One of the mysteries of the English language finally explained.
(of a person's face or complexion) of an unhealthy yellow or pale brown colour.‘his skin was sallow and pitted’in combination ‘sallow-faced addicts’
yellowish, jaundiced, pallid, wan, pale, waxen, anaemic, bloodless, colourless, pasty, pasty-facedView synonyms
- ‘For a moment, he simply watched his sleeping lover - he'd lost weight to a foul stomach and not eating for several days; his eyes were sunken, and sallow splotches had began to discolor his skin.’
- ‘The skin hung loosely on her body and the flesh had a sallow tint to it.’
- ‘His black hair was drawn up in thick spikes, and he had a sallow face which was a ghastly white.’
- ‘A thin zombie-like man with yellow sallow skin, long stringy hair and bloodshot eyes stared at them.’
- ‘Werner's voice was a bit sharp; he was rattled by something almost feverish in her tone, and those twin spots of raspberry colour high on Gretina's normally sallow cheeks.’
- ‘The first thing that frightened me was the pale sallow color of my skin, which I originally thought was from my extreme and deathly loss of blood.’
- ‘Brandon and Gordon looked and faced down a long-haired, sallow youth just a little older than Gordon.’
- ‘The shaken man described one of the attackers as thin, in his early 20s, with long thin face and a Mexican-style moustache and sallow complexion.’
- ‘He looked even worse than before, only this time he had beads of sweat dripping down his sallow skin and his nostrils were flared in his over-large nose.’
- ‘Other patients who had pale lips, sallow complexion and bleeding had fewer mitochondria in the parietal cells of the stomach and these had obviously damaged cristal membranes. c.’
- ‘Looking at her closer, he notes her sallow eyes and pale complexion.’
- ‘His skin was sallow and shiny from the feverish sweat that drenched him as it had before in the foyer, but how long had he been like this, sitting here without aid?’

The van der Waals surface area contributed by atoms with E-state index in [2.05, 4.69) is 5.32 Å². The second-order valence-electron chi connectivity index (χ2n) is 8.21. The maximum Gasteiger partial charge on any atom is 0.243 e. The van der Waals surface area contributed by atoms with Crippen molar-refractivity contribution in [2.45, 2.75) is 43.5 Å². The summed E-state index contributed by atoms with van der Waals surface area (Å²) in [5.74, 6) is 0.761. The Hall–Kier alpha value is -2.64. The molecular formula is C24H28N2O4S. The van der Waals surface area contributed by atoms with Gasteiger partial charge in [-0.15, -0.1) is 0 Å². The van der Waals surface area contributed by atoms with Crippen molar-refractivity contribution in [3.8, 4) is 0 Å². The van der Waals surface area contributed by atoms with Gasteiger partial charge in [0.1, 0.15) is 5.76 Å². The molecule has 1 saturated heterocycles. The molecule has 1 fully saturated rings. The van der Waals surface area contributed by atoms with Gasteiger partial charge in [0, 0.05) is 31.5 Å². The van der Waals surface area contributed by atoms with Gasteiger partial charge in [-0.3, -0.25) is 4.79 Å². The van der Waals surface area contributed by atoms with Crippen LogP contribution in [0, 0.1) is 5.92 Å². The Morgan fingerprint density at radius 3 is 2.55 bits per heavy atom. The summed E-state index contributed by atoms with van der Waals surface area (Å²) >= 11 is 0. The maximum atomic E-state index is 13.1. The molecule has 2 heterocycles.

- ‘Her eyes sparkled and her completion had lost its sallow look.’
- ‘Whiteside is described as 5ft 6in tall, slim, with short hair which is balding on top and going grey on sides, a sallow complexion and brown eyes.’
- ‘A person with strong digestive organs has a yellowish complexion with luster and a person with a disease of the digestive organs has a sallow complexion and is emaciated, fatigued or has a diseased color that is hard to describe with words.’
- ‘Her face was a sallow pale color, her eyes wide and wild with pain and fear.’
- ‘The small man with the sallow complexion and expressionless eyes seems to have made no particular impression on anyone with whom he came into contact during that time.’
- ‘The driver is described as a white male, late 20s or early 30s, thin build, 5ft 9ins, with dark hair and a sallow complexion, unshaven and wearing a dark sweater and trousers.’
- ‘Russo finally reached the booth himself, the manager of the theater, a balding, middle-aged man with sallow skin and nervous eyes, was standing there waiting for him.’
- ‘His short and curly dark hair was tousled from a morning of sleep and his usually olive skin had the sallow tone of the hungover.’
Old English salo ‘dusky’, of Germanic origin; related to Old Norse sǫlr ‘yellow’, from a base meaning ‘dirty’.
1British A willow tree, especially one of a low-growing or shrubby kind.Also called pussy willow
- ‘Sallows grow much faster, if they are planted within reach of water, or in a very moorish ground, or flat plain; and where the soil is (by reason of extraordinary moisture) unfit for arable, or meadow.’
- ‘Goat Willow, Sallow or Pussy Willow is a very common, native, small tree or shrub to 10m. It is found throughout Britain in hedges,scrub and damp woods.’
2A European moth with dull yellow, orange, and brown patterned wings.
- ‘The Xanthia family of moths were the next of the Sallows to appear, with a Barred Sallow, Xanthia aurago and the Sallow, Xanthia icteritia, both turning up on 21 September. A Pink-barred Sallow, Xanthia togata, was the last of this family to be recorded during this period.’
- ‘The genus Eupsilia, which includes some of the moths known as Sallows, is one of the problematic groups. There are nine or ten species in North America, with perhaps more to be eventually described.’
Old English salh, of Germanic origin; related to Old Norse selja, and Latin salix ‘willow’.
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